Illegal car traders in Al Shamkha continue to ignore municipal warnings

Despite municipal warnings and the threat of fines, many residents are selling their cars illegally at the Al Shamkha roundabout on outskirts of the capital.

Car sellers are back to illegally parking their cars for sale at the roundabout in Al Shamkha despite postings by the municipality. Delores Johnson / The National
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ABU DHABI // Residents are ignoring municipal warnings and the threat of fines to sell their cars illegally at Al Shamkha roundabout on the outskirts of the capital.

The location is close to the purpose-built Motor World, where traders have complained of losing business.

It would appear, however, that it is the prices being charged by Motor World traders that have led to trading at the roundabout, where cars are paraded throughout the week and transactions are common.

Selling cars in such a fashion is illegal. Abu Dhabi Municipality fines owners and confiscates their cars if it finds vehicles parked at the roundabout.

Residents who were selling their cars at the roundabout blamed Motor World traders for not offering the true value for their cars. Emirati Ahmed Abdullah said dealers at Motor World offered a very low price for his car.

“I am selling my Lexus 2004 model at Dh45,000, but Motor World dealers offered me only Dh35,000.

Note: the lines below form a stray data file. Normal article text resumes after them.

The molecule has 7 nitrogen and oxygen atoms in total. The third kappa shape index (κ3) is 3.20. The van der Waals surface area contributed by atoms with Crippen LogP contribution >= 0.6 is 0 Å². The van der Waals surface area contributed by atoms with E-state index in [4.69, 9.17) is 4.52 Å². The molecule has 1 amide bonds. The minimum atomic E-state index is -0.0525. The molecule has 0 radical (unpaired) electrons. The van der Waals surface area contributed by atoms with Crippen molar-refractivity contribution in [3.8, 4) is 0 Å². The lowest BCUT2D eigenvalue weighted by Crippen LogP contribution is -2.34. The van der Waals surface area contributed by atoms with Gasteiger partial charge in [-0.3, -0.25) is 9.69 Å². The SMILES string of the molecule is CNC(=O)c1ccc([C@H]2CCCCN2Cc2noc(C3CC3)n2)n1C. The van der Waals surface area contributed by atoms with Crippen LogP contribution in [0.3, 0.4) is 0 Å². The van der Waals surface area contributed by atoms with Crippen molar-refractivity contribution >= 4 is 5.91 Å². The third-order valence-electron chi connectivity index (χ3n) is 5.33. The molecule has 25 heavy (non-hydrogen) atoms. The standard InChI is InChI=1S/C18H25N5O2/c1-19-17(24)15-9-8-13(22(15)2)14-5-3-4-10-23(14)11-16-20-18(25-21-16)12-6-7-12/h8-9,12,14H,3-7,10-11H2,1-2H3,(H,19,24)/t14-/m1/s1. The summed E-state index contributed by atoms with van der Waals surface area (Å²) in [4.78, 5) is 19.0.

“They buy from us at Dh35,000 and resell it at Dh55,000 or Dh60,000,” Mr Abdullah said.

“I don’t want to get more money, but expect the actual value for the car,” he said.

“During weekends we don’t get any fines but on working days the municipality issues fines for such parking,” he said.

Last Friday several cars were parked at the roundabout with handwritten contact numbers on the dashboard of each vehicle.

Emirati Faisal Al Hosani said: “I am asking Dh17,000 for my 2008 model Subaru Outback. I am selling it here because Motor World don’t offer value for the car. This car also lacks demand in the market so traders refused to take it,” he said.

Another roundabout seller, who did not want to give his name, advertised his Ford GT 2010 model for Dh50,000. When asked why he was selling at the roundabout he said: “Why? I don’t want to sell at the Motor World. This is my car and my problem where to sell or not.”

“It’s not your problem,” another seller said, refusing to elaborate.

On October 8, Abu Dhabi Municipality fined the owner of a black Nissan Tida for breaking municipal rule No 2 of 2012. The fine slip was pasted on the windscreen.

The same day the owner of another car was warned of confiscation by the municipality if the car was not removed within 24 hours.

Motor World dealers countered roundabout sellers’ claims.

Syrian Mubarak Al Harethi, manager at the Motor World Automobiles Showroom, said: “Car sellers at the roundabout just add to further lowering our trade here. They are a big problem for our business. Rents are very high and business is poor. We pay Dh160,000 rent here,” he said.

“We work on the old vehicle, how can we pay more? We carry out thorough inspection of the car and fix technical problems, then sell,” Mr Al Harethi said.

Another Motor World salesman, Abdul Aziz, said dealers’ offers had to take into account the work they would have to put into the vehicle before selling it on.

“Our rent is Dh150,000 excluding Dh100,000 for other expenses annually. We sell barely 10 cars a month. How we are going to run the business?” he said.

“They [at the roundabout] sell cars illegally, which affect our business. That must stop,” Mr Aziz said. “We want to do good business and satisfy customers with good cars. But at the roundabout ... customers buy at their own risk,” he said.

Abu Dhabi Municipality did not comment.